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Fri, 05 Jun 2020
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Strange Skies

Sun

Solar halo over Mexico City

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A solar halo in Mexico City
A solar halo appeared in Mexico City on Thursday - prompting dozens of calls from worried locals to meteorologists.

The phenomenon, which is actually an optical illusion, is caused when sunlight passes through ice crystals, causing the light to bend into a colourful ring.

Not satisfied with this scientific explanation, locals on social media claimed that an alien invasion was nigh, while other conspirators suggested the government was attempting to blind voters ahead of an election.

The halo was spotted in three cities, most notably above the capital's most famous landmark, the Angel of Independence.


Cloud Lightning

Huge apocalyptic thunderstorm cloud engulfs San Luis Potosi, Mexico

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Thunderstorm cloud over San Luis Potosi
This apocalyptic thunderstorm cloud suddenly appeared in the sky of San Luis Potosi surpising its residents!

That's really a giant cumulonimbus!

This type of giant and angry clouds are more than common in arid or desert areas. But not in San Luis Potosi!


Fire

Photographs of rare red 'lightning' sprites taken in New Mexico and Europe

Image
© Martin Popek
Lightning sprites captured in the Czech Republic on May 13, 2015.

Rarely seen brilliant red sprites were captured by photographers during thunderstorms last week in the Czech Republic and New Mexico.

Sprites are associated with lightning strikes but aren't actually lightning. Instead, sprites occur in the very high levels of the atmosphere above very strong thunderstorms, in the region called the mesosphere between 30 and 60 miles high. Sprites are triggered by positive cloud-to-ground lightning strikes in the storm — which is why they are most common during thunderstorm season — and typically only last a few seconds. They are usually shaped like jelly fish, columns or carrots.

"Sprites are a true space weather phenomenon," lightning scientist Oscar van der Velde of the Technical University of Catalonia, Spain, told spaceweather.com. "They develop in mid-air around 80 km [50 miles] altitude, growing in both directions, first down, then up. This happens when a fierce lightning bolt draws lots of charge from a cloud near Earth's surface. Electric fields [shoot] to the top of Earth's atmosphere - and the result is a sprite. The entire process takes about 20 milliseconds."

Question

What's causing those weird trumpet noises in the sky?

Strange Sounds
© YouTube
A woman reacts to hearing a strange noise coming from the sky in Texas.
Have you heard those weird, apocalyptic trumpet-like noises coming from the sky? People all over the world say they have.

So what are they? The short answer is no one knows.

The latest video of the mystery comes from Germany and was posted to YouTube last month.

In it, the puzzled photographer sticks a camera out the window as a woman asks in German, "What is that?"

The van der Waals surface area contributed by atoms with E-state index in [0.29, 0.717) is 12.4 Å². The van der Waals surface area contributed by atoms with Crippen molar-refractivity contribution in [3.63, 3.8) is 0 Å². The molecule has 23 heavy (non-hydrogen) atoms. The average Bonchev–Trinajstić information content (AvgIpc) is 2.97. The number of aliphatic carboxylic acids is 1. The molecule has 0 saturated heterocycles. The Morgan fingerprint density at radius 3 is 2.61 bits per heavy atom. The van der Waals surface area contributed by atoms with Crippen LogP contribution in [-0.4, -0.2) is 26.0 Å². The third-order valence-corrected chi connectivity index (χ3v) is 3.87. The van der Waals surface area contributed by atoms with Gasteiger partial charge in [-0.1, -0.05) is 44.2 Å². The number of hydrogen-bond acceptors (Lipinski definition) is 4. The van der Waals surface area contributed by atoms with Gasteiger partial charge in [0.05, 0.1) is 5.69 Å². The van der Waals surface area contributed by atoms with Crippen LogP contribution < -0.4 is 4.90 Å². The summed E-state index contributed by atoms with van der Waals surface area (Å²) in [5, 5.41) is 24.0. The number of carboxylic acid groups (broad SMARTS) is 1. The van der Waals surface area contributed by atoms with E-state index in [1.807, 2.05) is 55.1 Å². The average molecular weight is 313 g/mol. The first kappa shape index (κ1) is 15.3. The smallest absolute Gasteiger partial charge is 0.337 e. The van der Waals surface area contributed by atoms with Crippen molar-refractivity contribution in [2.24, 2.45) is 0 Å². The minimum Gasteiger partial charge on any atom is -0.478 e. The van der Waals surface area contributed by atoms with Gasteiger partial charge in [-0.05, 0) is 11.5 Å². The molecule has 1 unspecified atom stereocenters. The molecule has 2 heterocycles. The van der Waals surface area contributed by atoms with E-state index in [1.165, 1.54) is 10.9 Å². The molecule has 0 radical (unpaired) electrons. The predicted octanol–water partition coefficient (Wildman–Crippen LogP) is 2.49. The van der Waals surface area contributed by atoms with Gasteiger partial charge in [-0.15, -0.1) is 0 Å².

In the background is heard a metallic-type groaning sound coming from the sky as if someone just put the key in the ignition of a large, invisible Close Encounters of the Third Kind kind of vehicle and started it up. The video is all the more eerie because a young boy is standing motionless in the street as the noise amplifies.

Take a listen. What do you think that is?


Fireball 2

Aboriginal legends reveal ancient secrets to science

Meteor
© BBC
Meteor streaks across the sky against a field of star.
Scientists are beginning to tap into a wellspring of knowledge buried in the ancient stories of Australia's Aboriginal peoples. But the loss of indigenous languages could mean it is too late to learn from them.

The Luritja people, native to the remote deserts of central Australia, once told stories about a fire devil coming down from the Sun, crashing into Earth and killing everything in the vicinity.

The local people feared if they strayed too close to this land they might reignite some otherworldly creature.

The legend describes the crash landing of a meteor in Australia's Central Desert about 4,700 years ago, says University of New South Wales (UNSW) astrophysicist Duane Hamacher.

It would have been a dramatic and fiery event, with the meteor blazing across the sky. As it broke apart, large fragments of metal-rich rock would have crashed to Earth with explosive force, creating a dozen giant craters.

The Northern Territory site, which was discovered in the 1930s by white prospectors with the help of Luritja guides, is today known as the Henbury Meteorites Conservation Reserve.

Bizarro Earth

Plane records flight through mysterious antimatter thundercloud

Thunder Clouds
© NASA
Screenshot NASA YouTube video thunderclouds.
In what sounds like a tale from the Bermuda Triangle, an atmospheric physicist, called Joseph Dwyer, was flying through a massive thunderstorm, when he suddenly found himself in the middle of a huge cloud of antimatter. The physicist was piloting a modified Gulfstream V plane on a scientific mission and came across the strange phenomenon by accident.

Dwyer and his co-pilot mistook a line of thunderstorms for the Georgia coast on their radar, but by the time they realized this, they had no way out.

As they entered the heart of the storm, the scientific instruments on board suddenly began to register something totally unexpected.

The plane was being surrounded by positron-electron explosions causing peaks of high-energy, photon gamma rays - a clear sign of antimatter.

The plane plunged downward and began to shake violently. "I really thought I was going to die," Dwyer said.

So what is antimatter?

ExtremeTech explains that;
"Antimatter is the name we give to particles with the same mass, but opposite charge, as the particles of which we are composed. When an antiparticle comes in contact with its corresponding "normal" particle, they annihilate each other and release gamma rays. In this case, the team detected a large number of positrons (the antiparticle of an electron) in that storm."